They don’t often agree, but Nicola Sturgeon and Kezia Dugdale have rounded on Theresa May, branding her vision for Brexit “ugly” and “toxic”.
The first minister yesterday described the direction of travel taken by the Conservatives as “appalling, regressive and hugely troubling”.
And she said the “repellent reality” of the Tories’ policies flew in the face of the prime minister’s claim to occupy the centre ground.
Picking up on the news Diane James had quit as Ukip leader after only 17 days, Ms Dugdale accused Mrs May of trying to fill the vacancy.
Criticism also came from the Liberal Democrats, with UK leader Tim Farron describing the Conservatives as “reckless, divisive and uncaring”.
And he said he was surprised the Tory leader had not taken time to thank Nigel Farage.
A growing row has developed during the course of the conference after Home Secretary Amber Rudd outlined proposals which could force firms to disclose what percentage of their workforce was non-British.
Health Secretary Jeremy Hunt also came under fire for his announcement that more doctors will be trained to reduce NHS England’s reliance on immigrants.
And International Trade Secretary Liam Fox similarly provoked controversy when he described EU nationals living in the UK as one of the “main cards” in the Brexit negotiations.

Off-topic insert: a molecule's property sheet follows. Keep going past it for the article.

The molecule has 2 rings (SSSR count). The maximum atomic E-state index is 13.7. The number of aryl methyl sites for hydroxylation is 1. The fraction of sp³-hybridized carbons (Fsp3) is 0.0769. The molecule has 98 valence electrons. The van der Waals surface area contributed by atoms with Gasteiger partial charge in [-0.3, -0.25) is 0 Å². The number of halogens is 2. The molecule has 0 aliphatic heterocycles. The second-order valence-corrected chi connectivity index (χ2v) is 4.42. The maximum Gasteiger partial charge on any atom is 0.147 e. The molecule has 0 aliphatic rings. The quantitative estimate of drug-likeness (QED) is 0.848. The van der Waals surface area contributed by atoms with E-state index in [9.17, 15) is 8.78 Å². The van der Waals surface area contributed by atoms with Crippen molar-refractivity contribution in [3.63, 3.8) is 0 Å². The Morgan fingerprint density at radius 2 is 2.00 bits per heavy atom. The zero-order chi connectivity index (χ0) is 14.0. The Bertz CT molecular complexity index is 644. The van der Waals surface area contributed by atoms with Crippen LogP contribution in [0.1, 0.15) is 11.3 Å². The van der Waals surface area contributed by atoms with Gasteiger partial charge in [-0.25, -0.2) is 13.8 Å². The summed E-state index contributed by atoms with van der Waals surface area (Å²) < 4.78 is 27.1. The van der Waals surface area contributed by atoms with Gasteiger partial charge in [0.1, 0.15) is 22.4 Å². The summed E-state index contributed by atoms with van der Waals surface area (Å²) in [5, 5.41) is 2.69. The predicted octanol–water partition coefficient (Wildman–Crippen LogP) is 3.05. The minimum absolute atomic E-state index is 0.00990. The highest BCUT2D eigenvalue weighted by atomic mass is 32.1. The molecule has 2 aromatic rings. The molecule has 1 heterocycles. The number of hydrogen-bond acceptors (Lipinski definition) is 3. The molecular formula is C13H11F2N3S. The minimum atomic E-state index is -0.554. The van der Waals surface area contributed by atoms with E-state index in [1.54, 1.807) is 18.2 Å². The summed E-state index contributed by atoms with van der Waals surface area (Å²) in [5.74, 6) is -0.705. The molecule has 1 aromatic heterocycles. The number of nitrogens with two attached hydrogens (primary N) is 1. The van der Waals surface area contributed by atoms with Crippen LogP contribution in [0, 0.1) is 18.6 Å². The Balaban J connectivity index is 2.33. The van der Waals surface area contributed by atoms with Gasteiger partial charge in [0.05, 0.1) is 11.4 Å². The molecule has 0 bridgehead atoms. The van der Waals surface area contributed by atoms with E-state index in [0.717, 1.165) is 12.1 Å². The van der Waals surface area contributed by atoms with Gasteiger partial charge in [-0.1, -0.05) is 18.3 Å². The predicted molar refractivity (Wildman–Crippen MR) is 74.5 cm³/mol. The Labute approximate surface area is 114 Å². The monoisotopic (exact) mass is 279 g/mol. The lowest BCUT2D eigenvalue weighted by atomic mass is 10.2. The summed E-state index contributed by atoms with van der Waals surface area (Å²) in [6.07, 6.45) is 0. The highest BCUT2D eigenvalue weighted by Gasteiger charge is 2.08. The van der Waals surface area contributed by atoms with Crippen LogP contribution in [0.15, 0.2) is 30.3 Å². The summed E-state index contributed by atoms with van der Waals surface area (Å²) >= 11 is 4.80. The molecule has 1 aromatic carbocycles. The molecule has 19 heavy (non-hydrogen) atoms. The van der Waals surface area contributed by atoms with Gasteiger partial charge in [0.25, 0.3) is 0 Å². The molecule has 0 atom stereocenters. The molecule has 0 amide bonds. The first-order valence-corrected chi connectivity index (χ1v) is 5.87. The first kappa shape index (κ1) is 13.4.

Ms Sturgeon labelled the plan to “target foreign workers” the “most disgraceful display of reactionary right-wing politics in living memory”.
She added: “The prime minister has claimed she is seeking out the middle ground of politics – the repellent reality of the policies planned by her party could not be more different.
“Theresa May’s vision of Brexit Britain is a deeply ugly one – a country where people are judged not by their ability or their contribution to the common good, but by their birthplace or by their passport.
“It is a vision the Scottish Government wants no part of, and one we will never subscribe to.”
Ms Dugdale said the conference would go down as “one of the most disgusting spectacles in recent political history”, claiming the Tories were “morphing into Ukip”.
She also criticised Scottish Tory Leader Ruth Davidson, who she claimed was “clearly embarrassed” by her colleagues’ comments, but still willing to be Mrs May’s warm-up act.
And she added: “She [Davidson] is the face of a Conservative Party that is rotten to its core – a xenophobic and toxic party.”